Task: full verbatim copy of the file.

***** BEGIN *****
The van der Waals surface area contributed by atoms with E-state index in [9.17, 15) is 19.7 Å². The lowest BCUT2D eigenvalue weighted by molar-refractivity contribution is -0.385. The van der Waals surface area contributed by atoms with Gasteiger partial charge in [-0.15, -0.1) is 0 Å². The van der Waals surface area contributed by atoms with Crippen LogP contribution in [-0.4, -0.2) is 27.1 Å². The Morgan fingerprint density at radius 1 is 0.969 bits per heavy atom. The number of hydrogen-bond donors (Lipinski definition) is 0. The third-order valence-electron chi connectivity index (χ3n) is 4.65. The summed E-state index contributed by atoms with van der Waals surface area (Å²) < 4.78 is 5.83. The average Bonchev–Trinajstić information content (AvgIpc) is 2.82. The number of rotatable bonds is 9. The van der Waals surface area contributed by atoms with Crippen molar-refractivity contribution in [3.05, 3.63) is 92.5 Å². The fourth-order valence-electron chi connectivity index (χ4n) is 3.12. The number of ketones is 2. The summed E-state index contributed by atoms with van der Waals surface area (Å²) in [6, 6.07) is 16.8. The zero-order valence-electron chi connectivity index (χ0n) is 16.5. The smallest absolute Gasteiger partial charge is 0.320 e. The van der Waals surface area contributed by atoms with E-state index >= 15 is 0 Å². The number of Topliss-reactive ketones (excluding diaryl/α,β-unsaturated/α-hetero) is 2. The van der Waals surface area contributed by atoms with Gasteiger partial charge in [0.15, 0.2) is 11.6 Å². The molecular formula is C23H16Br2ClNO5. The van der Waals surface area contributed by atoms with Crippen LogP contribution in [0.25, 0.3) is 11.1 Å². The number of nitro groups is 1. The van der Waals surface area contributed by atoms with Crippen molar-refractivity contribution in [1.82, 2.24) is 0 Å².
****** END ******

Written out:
The van der Waals surface area contributed by atoms with E-state index in [9.17, 15) is 19.7 Å². The lowest BCUT2D eigenvalue weighted by molar-refractivity contribution is -0.385. The van der Waals surface area contributed by atoms with Gasteiger partial charge in [-0.15, -0.1) is 0 Å². The van der Waals surface area contributed by atoms with Crippen LogP contribution in [-0.4, -0.2) is 27.1 Å². The Morgan fingerprint density at radius 1 is 0.969 bits per heavy atom. The number of hydrogen-bond donors (Lipinski definition) is 0. The third-order valence-electron chi connectivity index (χ3n) is 4.65. The summed E-state index contributed by atoms with van der Waals surface area (Å²) < 4.78 is 5.83. The average Bonchev–Trinajstić information content (AvgIpc) is 2.82. The number of rotatable bonds is 9. The van der Waals surface area contributed by atoms with Crippen molar-refractivity contribution in [3.05, 3.63) is 92.5 Å². The fourth-order valence-electron chi connectivity index (χ4n) is 3.12. The number of ketones is 2. The summed E-state index contributed by atoms with van der Waals surface area (Å²) in [6, 6.07) is 16.8. The zero-order valence-electron chi connectivity index (χ0n) is 16.5. The smallest absolute Gasteiger partial charge is 0.320 e. The van der Waals surface area contributed by atoms with E-state index >= 15 is 0 Å². The number of Topliss-reactive ketones (excluding diaryl/α,β-unsaturated/α-hetero) is 2. The van der Waals surface area contributed by atoms with Gasteiger partial charge in [0.15, 0.2) is 11.6 Å². The molecular formula is C23H16Br2ClNO5. The van der Waals surface area contributed by atoms with Crippen LogP contribution in [0.25, 0.3) is 11.1 Å². The number of nitro groups is 1. The van der Waals surface area contributed by atoms with Crippen molar-refractivity contribution in [1.82, 2.24) is 0 Å².